Sydney – Like London, only Different… and with a Beach

The last thing we wrote was weeks ago… something about flying to Australia and being super exited… And then nothing. No news. Sorry about that! The plane didn’t actually crash or anything. You would have heard about that on the news. We’ve just been super busy! City life has sucked us back in. But lets start at the beginning.

Because our bikes were to be shipped to Port Kembla near(ish) Sydney, we would have to start our Australian adventure in Sydney and wait there till the boat arrives. The flight was terribly long with a stop-over in Delhi. We ignored the deja-vu and curled up in the corner for a snooze just like the locals tend to do. On the flight Aidan worked on his architecture portfolio so it would be ready to apply for jobs as soon as we land. Of course Skunk had stocked up in Duty free, so he quickly had Aidan distracted.

I had been scared to lose my beloved Daytona bike boots as I can’t afford to buy new ones. They are pretty used and scruffy. But I love them and I need the high heel they have (so just any old cheap boots wouldn’t do to replace them). I cleaned them as best I could but some of the long thorns from India that got stuck in the sole just wouldn’t come out, even when I took the pliers to them.

We were lucky though. Arrivals at the airport was hectic as not all of us had been given Ebola forms on the plane and staff were desperately trying to get everyone to step aside, fill them out and then queue to have their passports checked. There was a huge bustle of men with henna-dyed red hair and colourful saris flying everywhere so the staff were just happy that we had ticked all the “nothing to declare” and “no forbidden food or wooden items” and waved us through, ignoring my boots completely. Phew! We won’t mention the Indian incense sticks, Turkish coffee and Bulgarian paprika in our bags. Or Sam, made from not-appropriately-treated wood, who was strapped to the outside of Aidan’s suit case scarcely hidden by the see-through cellophane baggage wrapping! 🙂

Once in Sydney, we stayed with friends for an awesome weekend in Coogee – a part of Sydney with great beach.

Coogee Beach

Coogee Beach

In fact the coastline is amazingly hotel free and some of it is even national park. You can walk (or run) all along the coast to the famous Bondi Beach.

It’s crazy how sporty people are here. Almost everyone goes for a run after work and the you see girls in shorts or leggings and neon coloured running shoes everywhere. I was starting to feel rather unfit and inappropriately dressed in my baggy Kevlar jeans. But I chose to ignore that and enjoyed the yummie pale ales the bars had to offer instead.

One night we ended up at a bowling club (they seem to have loads of them here) to join a few of our hosts’ friends for a birthday party. The place was a little strange and had a local artist painting away in the corner.

Our friends also took us round to explore the city on foot. It’s amazing how much Sydney reminds us of London. Some areas have a very similar feel. There is Surry Hills that is a bit Shoreditchy with trendy cafes, art galleries and vintage clothing shops. Newtown feels like a mix between Hackney and Camden. And of course you get the City too with all its high-rise glass buildings. Kings Cross is a grimy area with red-light-district flair, a bit like Kings Cross in London used to be not too long ago only without the big train station. We absolutely love London and we love Sydney too.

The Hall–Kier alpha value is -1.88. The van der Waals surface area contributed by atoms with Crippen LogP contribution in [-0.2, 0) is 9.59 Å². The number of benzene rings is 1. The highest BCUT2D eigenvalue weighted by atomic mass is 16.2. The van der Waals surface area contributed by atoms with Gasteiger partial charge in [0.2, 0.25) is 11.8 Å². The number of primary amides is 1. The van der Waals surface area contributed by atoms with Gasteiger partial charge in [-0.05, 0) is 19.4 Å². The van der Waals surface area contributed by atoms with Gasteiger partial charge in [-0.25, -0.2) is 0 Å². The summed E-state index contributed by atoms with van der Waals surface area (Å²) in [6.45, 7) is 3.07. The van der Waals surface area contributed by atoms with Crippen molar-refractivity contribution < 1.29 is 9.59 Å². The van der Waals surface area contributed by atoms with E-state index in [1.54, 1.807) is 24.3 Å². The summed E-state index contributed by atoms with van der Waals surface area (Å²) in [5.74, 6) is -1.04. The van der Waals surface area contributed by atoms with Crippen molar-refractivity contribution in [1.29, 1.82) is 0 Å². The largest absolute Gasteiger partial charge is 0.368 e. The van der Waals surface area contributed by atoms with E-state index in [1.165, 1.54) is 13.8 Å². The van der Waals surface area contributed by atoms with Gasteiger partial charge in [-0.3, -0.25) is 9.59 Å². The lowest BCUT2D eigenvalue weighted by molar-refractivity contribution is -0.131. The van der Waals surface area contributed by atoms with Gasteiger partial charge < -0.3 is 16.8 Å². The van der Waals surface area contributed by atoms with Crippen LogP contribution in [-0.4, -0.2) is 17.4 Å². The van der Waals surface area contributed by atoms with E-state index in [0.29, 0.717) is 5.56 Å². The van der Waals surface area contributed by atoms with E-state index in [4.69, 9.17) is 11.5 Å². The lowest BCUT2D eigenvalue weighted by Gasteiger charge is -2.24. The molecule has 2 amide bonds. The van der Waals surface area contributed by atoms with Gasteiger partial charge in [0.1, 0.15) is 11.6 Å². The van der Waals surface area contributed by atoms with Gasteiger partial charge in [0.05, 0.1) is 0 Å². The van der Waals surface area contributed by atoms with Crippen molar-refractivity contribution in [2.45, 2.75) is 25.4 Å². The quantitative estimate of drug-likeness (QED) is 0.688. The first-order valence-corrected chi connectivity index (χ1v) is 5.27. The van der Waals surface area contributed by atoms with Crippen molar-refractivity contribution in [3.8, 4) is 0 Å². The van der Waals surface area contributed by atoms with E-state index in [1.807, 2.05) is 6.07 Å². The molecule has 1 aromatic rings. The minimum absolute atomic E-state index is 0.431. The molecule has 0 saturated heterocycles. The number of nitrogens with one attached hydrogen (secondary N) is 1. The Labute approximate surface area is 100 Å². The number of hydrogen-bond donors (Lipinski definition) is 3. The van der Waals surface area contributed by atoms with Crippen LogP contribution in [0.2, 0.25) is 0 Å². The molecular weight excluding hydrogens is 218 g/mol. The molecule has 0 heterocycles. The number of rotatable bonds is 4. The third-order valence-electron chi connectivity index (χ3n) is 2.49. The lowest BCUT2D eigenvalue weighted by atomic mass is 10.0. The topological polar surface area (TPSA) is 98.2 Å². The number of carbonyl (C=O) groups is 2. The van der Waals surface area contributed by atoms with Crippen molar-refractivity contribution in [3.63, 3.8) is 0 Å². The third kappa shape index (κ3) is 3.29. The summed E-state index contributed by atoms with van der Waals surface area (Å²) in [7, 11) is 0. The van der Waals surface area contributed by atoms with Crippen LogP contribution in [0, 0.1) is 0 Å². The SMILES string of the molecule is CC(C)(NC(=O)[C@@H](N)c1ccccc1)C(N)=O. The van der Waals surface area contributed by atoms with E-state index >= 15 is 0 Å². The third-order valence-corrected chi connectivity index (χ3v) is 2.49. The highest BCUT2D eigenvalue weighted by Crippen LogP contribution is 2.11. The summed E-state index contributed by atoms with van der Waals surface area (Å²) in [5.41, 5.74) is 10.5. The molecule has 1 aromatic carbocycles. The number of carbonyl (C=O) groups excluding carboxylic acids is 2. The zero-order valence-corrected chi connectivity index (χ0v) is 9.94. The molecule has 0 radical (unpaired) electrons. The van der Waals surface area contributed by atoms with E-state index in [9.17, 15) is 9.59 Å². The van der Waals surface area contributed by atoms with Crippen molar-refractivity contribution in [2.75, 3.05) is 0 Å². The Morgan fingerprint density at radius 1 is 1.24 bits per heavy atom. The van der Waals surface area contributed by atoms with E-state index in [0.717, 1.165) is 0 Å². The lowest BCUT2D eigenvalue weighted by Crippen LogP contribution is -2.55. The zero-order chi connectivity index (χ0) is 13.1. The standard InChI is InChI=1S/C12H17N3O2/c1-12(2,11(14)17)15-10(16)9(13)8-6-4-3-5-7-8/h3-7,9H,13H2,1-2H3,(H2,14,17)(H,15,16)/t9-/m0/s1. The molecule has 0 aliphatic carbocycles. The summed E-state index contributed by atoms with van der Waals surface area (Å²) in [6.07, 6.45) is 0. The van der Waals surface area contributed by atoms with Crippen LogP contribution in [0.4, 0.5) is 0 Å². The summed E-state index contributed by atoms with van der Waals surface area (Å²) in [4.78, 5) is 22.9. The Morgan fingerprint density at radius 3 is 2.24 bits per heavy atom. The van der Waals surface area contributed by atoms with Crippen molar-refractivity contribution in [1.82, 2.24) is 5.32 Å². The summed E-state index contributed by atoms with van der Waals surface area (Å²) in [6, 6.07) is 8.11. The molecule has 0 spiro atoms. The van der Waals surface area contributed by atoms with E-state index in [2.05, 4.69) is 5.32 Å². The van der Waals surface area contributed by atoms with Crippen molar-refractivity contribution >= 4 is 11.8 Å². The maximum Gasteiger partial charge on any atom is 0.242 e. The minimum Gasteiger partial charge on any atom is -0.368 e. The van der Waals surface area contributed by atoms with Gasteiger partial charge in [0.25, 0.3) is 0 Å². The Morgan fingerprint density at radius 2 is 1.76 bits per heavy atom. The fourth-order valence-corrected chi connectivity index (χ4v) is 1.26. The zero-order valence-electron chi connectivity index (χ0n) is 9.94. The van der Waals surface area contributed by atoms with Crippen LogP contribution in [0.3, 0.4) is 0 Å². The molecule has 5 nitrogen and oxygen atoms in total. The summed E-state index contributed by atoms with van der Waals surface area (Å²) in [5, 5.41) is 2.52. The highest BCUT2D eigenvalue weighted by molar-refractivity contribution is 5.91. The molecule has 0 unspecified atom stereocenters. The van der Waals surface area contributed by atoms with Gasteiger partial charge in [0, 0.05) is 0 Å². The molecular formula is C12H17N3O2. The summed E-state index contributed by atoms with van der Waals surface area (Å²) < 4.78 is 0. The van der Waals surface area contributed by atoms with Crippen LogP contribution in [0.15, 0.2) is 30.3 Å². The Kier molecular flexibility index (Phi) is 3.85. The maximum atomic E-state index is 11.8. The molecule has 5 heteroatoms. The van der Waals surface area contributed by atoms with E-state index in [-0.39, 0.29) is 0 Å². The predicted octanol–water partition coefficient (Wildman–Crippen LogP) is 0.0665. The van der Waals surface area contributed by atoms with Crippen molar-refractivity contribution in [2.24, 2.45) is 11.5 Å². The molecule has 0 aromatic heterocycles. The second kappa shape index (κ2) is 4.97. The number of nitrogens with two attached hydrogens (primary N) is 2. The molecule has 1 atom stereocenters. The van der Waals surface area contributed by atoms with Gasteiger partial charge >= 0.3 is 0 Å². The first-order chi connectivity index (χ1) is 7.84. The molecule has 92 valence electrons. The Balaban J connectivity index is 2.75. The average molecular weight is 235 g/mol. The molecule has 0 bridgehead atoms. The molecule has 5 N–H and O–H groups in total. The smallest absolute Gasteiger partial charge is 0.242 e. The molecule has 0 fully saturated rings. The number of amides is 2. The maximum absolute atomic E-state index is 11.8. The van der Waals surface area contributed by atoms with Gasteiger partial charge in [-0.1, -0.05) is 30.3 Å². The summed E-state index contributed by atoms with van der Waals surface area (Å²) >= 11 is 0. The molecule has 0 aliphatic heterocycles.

It’s strange though. None of the familiar names like Lewisham or Stanmore correspond to what we associate with them. Stanmore isn’t at the end of the Northern Line, in Sydney it’s pretty central. And Oxford Street isn’t a big, tourist-overrun shopping street, it’s a tiny residential road in Petersham. It all kind of messes with your head if you’ve lived in London for a few years. I wonder if Sydney people experience the same thing when they go to London? There are also rows of detached houses here, though rather than being Victorian, they come with cute little balconies.

And there are lots and lots of awesome bikes and cars around!

We popped by the Beams festival where lots of artists performed or exhibited light constellations on the streets. It was a great atmosphere. A DJ and his purple-haired friend had a small crowd dancing.

Most art was a little strange but it was definitely interesting. And at one end Daisy had the crowd fascinated with her awesome voice and cutesy 80’s show. She was awesome!

On our meanderings I popped into bars and cafes to ask if they were hiring staff and I soon learned about a very non-London side of Sydney (and Australia apparently). They take coffee super seriously so if you want to come anywhere near one of their coffee machines, you better do a barista curse and magically gain at least two years of experience. You can even do several master barista courses. It’s not a casual job here, it’s a career! And apart from one coffee I had, none taste better than those in London!